It’s helpful when you search for what is right rather than what is wrong. I eventually realized how fortunate I was that we have the medical technology we have. Not that many years ago people didn’t survive that kind of infection. Five years ago (at the time) there were no treatments to fight GIST other than surgery. As I got used to it, the bag and the wound vac were just a part of me and I learned to work with them. After a couple of months my wound had healed enough to get rid of the wound vac. It had left me with a really impressive scar. After a few months I was able to have the colostomy reversed and have the enormous scar reduced to about half the previous width. I joked with my surgeon that my battle scars had killed my dreams of being a swimsuit model. The last surgery produced another scare when my surgeon found what he thought was 3 more small tumors. The initial tests showed malignancy but, thankfully, the final test results we received two weeks later proved them to be benign.
Throughout the second hospital stay I had issues that I was too ill to fully address. I was fortunate to have advocates looking out for me and insisting on certain things when it came to my healthcare. No one should have to go through that fight alone. If I could give advice, I would implore family members or friends of those who are hospitalized to look out for their loved ones best interests and ask lots of questions. Don’t take “I don’t know” for an answer and don’t just defer to the “white coat” if something seems off. If you are the one diagnosed with cancer, please do your research so you can ask intelligent questions and seek second opinions. Be an active participant in your healthcare. There are some truly great medical professionals out there, but some are better than others.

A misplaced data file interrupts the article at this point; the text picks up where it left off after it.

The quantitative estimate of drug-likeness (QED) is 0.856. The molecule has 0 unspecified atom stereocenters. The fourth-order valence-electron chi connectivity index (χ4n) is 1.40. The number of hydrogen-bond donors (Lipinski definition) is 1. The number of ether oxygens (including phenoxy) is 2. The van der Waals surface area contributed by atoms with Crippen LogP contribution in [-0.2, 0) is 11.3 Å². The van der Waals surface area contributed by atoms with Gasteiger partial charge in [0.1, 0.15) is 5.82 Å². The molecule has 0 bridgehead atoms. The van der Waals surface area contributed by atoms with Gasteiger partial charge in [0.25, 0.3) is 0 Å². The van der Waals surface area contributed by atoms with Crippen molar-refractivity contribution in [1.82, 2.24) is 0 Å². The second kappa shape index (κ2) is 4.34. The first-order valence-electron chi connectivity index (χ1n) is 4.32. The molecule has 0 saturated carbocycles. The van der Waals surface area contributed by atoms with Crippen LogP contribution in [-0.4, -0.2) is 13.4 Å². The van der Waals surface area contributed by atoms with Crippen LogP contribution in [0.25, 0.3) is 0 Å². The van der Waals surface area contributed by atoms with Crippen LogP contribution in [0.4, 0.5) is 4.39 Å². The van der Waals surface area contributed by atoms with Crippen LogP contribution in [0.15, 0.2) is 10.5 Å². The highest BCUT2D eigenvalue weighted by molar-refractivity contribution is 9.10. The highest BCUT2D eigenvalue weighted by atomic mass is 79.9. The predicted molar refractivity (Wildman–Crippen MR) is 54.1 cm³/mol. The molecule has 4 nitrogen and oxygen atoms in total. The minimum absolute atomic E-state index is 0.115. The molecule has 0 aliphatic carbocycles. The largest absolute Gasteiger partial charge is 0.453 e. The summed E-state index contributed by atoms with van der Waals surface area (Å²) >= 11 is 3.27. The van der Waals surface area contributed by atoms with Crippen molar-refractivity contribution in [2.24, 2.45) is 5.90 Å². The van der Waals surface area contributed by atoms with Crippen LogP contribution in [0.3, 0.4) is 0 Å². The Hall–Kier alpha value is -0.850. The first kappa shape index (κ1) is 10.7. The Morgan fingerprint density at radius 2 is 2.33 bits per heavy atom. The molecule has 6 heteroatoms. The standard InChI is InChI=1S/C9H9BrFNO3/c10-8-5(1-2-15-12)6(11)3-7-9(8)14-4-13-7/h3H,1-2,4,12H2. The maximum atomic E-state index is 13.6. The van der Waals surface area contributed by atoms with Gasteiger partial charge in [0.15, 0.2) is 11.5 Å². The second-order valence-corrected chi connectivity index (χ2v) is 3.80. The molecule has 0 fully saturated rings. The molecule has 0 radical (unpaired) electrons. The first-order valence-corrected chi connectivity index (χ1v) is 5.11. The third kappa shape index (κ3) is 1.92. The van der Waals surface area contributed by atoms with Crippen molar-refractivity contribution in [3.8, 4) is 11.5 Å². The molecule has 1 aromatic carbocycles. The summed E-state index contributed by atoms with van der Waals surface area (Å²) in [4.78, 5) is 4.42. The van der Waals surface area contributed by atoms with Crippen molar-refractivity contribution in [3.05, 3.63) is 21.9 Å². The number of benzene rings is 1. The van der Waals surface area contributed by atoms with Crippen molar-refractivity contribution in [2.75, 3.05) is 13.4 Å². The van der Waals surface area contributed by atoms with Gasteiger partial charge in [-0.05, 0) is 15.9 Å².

I cannot stress how much it helped that I had such a wonderful support system. My family, friends, and law enforcement family went above and beyond to sustain me throughout my illness and recovery. As a police officer I was use to being independent, in control, and the problem solver. I suddenly found myself having to ask for help for some of the most basic things. At 40 years old, I never thought I would have to ask for help to bathe or wash my hair. At the time I thought I had lost all dignity. You certainly lose any sense of modesty when several strangers poke and prod you all over each day. My captain was at the hospital on the day of my big surgery and assured me and my family that the department was behind me. He made himself available to us if we needed anything. His genuine concern made a lasting impression on me and my family.
When I got home from the hospital I was told that there was a sign up list at work to bring me meals 3 times a week. My friends, as well as coworkers I did not know very well, brought meals and lifted my spirits. At first I felt funny about taking the help (still stubbornly trying to be independent). Holly was the first person from work to bring a meal. She patiently explained to me (through my thick skull) that I was doing them a favor by letting them do that for me. She told me that people genuinely want to help during tough times like that but don’t know how. Bringing food was their way of being able to help me get better. I didn’t feel so self-conscious about accepting help after Holly’s talk. I desperately wanted to return to work before I ran out of time on the books. I found out that my doctor was even more stubborn than I. No amount of coaxing, pleading, or bribing would get him to move up my last surgery date. The personnel sergeant informed me that when I ran out of time off and took time off without pay I would also lose my benefits. Having medical bills, in six digits, I could not risk losing my insurance and once again had to turn to my law enforcement family to help me get by until I could return to light duty. And once again I was overwhelmed by the outpouring of support from the people in my department in the form of donated vacation time.
The type of cancer I had was one that many oncologists have only read about. Traditional chemotherapies don’t work on a GIST tumor, nor does radiation. Only recently (within the last decade) have there been new drugs that have any effect on GIST. I was blessed that the tumor appeared to be localized. The danger lay in its size and mitotic count. I am fortunate to be able to take medication that will hopefully keep me in remission. I returned to full duty and a couple months later joined the SWAT team as a tactical negotiator. After 4 years, I am thankfully still in remission and the side effects are tolerable.
Cancer changes the way in which you view the world. I am no longer bullet proof but I’m also not afraid to die. The one guarantee we all have in this life is that we will die someday. We must focus on how we live and what we choose to do with the time we are given. Find your faith and work each day to remain positive! Carpe diem.